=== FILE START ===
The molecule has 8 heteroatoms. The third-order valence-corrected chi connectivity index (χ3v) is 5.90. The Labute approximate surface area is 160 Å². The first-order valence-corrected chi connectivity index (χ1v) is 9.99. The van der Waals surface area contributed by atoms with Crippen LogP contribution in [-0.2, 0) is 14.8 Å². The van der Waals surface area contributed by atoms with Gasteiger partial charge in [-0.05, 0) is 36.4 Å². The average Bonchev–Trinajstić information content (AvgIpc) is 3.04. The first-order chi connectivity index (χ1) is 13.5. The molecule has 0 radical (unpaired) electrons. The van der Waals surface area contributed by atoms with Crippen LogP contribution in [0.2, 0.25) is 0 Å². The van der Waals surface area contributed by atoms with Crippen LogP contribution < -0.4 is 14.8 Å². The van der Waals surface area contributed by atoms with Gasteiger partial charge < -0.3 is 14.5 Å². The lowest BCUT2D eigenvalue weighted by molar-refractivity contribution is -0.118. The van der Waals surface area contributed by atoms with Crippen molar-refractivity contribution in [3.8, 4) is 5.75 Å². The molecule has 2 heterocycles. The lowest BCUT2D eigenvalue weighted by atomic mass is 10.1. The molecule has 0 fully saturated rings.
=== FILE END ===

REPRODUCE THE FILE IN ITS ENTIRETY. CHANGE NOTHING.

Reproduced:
The molecule has 8 heteroatoms. The third-order valence-corrected chi connectivity index (χ3v) is 5.90. The Labute approximate surface area is 160 Å². The first-order valence-corrected chi connectivity index (χ1v) is 9.99. The van der Waals surface area contributed by atoms with Crippen LogP contribution in [-0.2, 0) is 14.8 Å². The van der Waals surface area contributed by atoms with Gasteiger partial charge in [-0.05, 0) is 36.4 Å². The average Bonchev–Trinajstić information content (AvgIpc) is 3.04. The first-order chi connectivity index (χ1) is 13.5. The molecule has 0 radical (unpaired) electrons. The van der Waals surface area contributed by atoms with Crippen LogP contribution in [0.2, 0.25) is 0 Å². The van der Waals surface area contributed by atoms with Crippen LogP contribution < -0.4 is 14.8 Å². The van der Waals surface area contributed by atoms with Gasteiger partial charge < -0.3 is 14.5 Å². The lowest BCUT2D eigenvalue weighted by molar-refractivity contribution is -0.118. The van der Waals surface area contributed by atoms with Crippen molar-refractivity contribution in [3.8, 4) is 5.75 Å². The molecule has 2 heterocycles. The lowest BCUT2D eigenvalue weighted by atomic mass is 10.1. The molecule has 0 fully saturated rings.